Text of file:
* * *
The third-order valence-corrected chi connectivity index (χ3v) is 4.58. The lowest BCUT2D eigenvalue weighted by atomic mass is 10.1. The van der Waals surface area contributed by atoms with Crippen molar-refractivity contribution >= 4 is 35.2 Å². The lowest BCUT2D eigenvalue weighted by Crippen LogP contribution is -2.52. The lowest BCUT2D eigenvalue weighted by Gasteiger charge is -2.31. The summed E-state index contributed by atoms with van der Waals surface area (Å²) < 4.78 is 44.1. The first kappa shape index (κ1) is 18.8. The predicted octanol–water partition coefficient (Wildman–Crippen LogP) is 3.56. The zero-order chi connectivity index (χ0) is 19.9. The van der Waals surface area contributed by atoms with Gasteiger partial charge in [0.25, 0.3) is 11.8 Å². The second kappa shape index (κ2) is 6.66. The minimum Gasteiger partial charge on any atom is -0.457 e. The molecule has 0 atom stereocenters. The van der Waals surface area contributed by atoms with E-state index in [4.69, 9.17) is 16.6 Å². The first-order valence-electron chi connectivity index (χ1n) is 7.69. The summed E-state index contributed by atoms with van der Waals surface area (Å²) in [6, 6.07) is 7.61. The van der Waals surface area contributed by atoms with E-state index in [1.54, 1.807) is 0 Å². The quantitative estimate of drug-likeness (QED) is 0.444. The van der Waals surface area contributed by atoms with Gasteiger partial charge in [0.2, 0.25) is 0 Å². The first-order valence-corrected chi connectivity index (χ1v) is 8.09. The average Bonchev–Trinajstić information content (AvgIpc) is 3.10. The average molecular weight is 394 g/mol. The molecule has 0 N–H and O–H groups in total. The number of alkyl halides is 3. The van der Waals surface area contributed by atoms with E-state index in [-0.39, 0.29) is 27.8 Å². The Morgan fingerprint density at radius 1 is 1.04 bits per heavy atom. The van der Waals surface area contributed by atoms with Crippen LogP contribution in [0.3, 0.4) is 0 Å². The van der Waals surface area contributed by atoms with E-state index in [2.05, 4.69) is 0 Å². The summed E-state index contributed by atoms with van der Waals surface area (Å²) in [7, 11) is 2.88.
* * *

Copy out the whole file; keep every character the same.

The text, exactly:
The third-order valence-corrected chi connectivity index (χ3v) is 4.58. The lowest BCUT2D eigenvalue weighted by atomic mass is 10.1. The van der Waals surface area contributed by atoms with Crippen molar-refractivity contribution >= 4 is 35.2 Å². The lowest BCUT2D eigenvalue weighted by Crippen LogP contribution is -2.52. The lowest BCUT2D eigenvalue weighted by Gasteiger charge is -2.31. The summed E-state index contributed by atoms with van der Waals surface area (Å²) < 4.78 is 44.1. The first kappa shape index (κ1) is 18.8. The predicted octanol–water partition coefficient (Wildman–Crippen LogP) is 3.56. The zero-order chi connectivity index (χ0) is 19.9. The van der Waals surface area contributed by atoms with Gasteiger partial charge in [0.25, 0.3) is 11.8 Å². The second kappa shape index (κ2) is 6.66. The minimum Gasteiger partial charge on any atom is -0.457 e. The molecule has 0 atom stereocenters. The van der Waals surface area contributed by atoms with E-state index in [4.69, 9.17) is 16.6 Å². The first-order valence-electron chi connectivity index (χ1n) is 7.69. The summed E-state index contributed by atoms with van der Waals surface area (Å²) in [6, 6.07) is 7.61. The van der Waals surface area contributed by atoms with E-state index in [1.54, 1.807) is 0 Å². The quantitative estimate of drug-likeness (QED) is 0.444. The van der Waals surface area contributed by atoms with Gasteiger partial charge in [0.2, 0.25) is 0 Å². The first-order valence-corrected chi connectivity index (χ1v) is 8.09. The average Bonchev–Trinajstić information content (AvgIpc) is 3.10. The average molecular weight is 394 g/mol. The molecule has 0 N–H and O–H groups in total. The number of alkyl halides is 3. The van der Waals surface area contributed by atoms with E-state index in [-0.39, 0.29) is 27.8 Å². The Morgan fingerprint density at radius 1 is 1.04 bits per heavy atom. The van der Waals surface area contributed by atoms with Crippen LogP contribution in [0.3, 0.4) is 0 Å². The van der Waals surface area contributed by atoms with E-state index in [2.05, 4.69) is 0 Å². The summed E-state index contributed by atoms with van der Waals surface area (Å²) in [7, 11) is 2.88.